Over a period of
almost 3 more than 9 years, I (BMcC)
have put well over 1,000 3,000 hours into working on this website.
To what purpose and use? What value has accrued from the effort? I think these are
important questions to ask about anything one does. From a personal
perspective, it seems especially important to ask these questions about things into
which one puts a substantial number of the hours of one's always
too-short lifetime. From a societal perspective, it seems
especially important to ask these questions about hi tech activities, since
a key purpose and outcome of technological development ("progress") should be to free up persons' time,
not to use it up.
These questions started to "bother" me for the easy-to guess-reason that I began having doubts about the value of having put so much time into this activity. Especially: Doubts about the value of continuing to put more time into it. Are there ways I can make doing this worthwhile: more worthwhile than the other things which thus do not get done (reading -- serious engagement with books -- is one activity from which I find working on this website takes time away)? Are there ways I can continue to get value out of the results of the time I have already put in? What can I do to feel with good warrant that the time has been well spent -- that I have not just "put", but worthily invested my time developing and continuing further to develop (and maintain...) this website?
One obvious use of the text and images I have already placed here is as "added material" for email I write to persons ("For further information about [whatever], see [whatever page] on my web site..."). I also hope persons will continue to find things of value and use here, e.g., by getting "hits" on my site in response to Google, Altavista and other "search engine" queries.... That I get pleasure from the activity is a consideration, but I find I cannot fully enjoy anything that uses up significant time or other resources without producing value for others as well as for myself. --In The Human Condition, Hannah Arendt noted that, for the classical Greeks, anything that was merely private was by its nature: deprived.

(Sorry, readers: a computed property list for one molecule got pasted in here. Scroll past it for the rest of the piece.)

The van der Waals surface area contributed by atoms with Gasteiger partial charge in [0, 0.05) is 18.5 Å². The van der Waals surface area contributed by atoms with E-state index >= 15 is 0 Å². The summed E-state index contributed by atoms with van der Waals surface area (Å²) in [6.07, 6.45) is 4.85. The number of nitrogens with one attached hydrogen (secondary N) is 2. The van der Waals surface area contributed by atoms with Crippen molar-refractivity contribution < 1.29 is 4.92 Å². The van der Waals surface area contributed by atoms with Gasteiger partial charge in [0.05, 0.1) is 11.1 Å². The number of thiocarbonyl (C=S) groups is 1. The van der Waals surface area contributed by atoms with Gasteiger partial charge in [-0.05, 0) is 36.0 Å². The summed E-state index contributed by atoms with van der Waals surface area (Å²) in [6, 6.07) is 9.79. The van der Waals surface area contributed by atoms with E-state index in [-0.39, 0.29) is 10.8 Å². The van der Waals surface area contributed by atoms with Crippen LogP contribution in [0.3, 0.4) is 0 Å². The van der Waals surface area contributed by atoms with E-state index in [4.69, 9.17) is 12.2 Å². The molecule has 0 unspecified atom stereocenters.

I have just begun to work on this page (18 Oct 98); I play [that's a typo: I meant to type: "plan", but maybe the "error" is significant...] to elaborate these thoughts over the coming months -- a process which, I hope, will unfold in dialog with others (including, yourself?) --as of 29 Mar 06, it so far has not. I hope you will check back to see how my thoughts progress, and whether they have anything to say to others (perhaps including to yourself?)
Curiously, as of late March 2006, I have unexpectedly come to feel that this website is finally "complete", after unexpectedly receiving a picture of the IBM "How to Stuff a Wild Duck" poster, which I had been looking for -- for years. Adding that one item seems to have brought a sense of closure to the site. Lots of stuff can still be added, but, after adding the "wild duck", I feel that it's "basically" a complete whole (mature?). Getting the "wild duck" was a big -- and entirely unanticipated after so many years of not finding the poster -- step in this work, a big "piece of the puzzle"....
One thing to note: I rarely delete anything from this website. Thus there are things here that are outdated, and which I would not do the same way if I was re-doing afresh. Perhaps it is conceited, but I consider these "fossils" to be archeological sedimentation. In that way they may have value other than as directly addressing [failing to address...] present concerns. --As for starting afresh, I think the only way this site has grown so large -- and hopefully and far more importantly: so deep --, is that I did not undertake to make anything so big, and thus I was not discouraged from making small steps that have turned out in retrospect to be steps in such a long journey. Crescit eundo.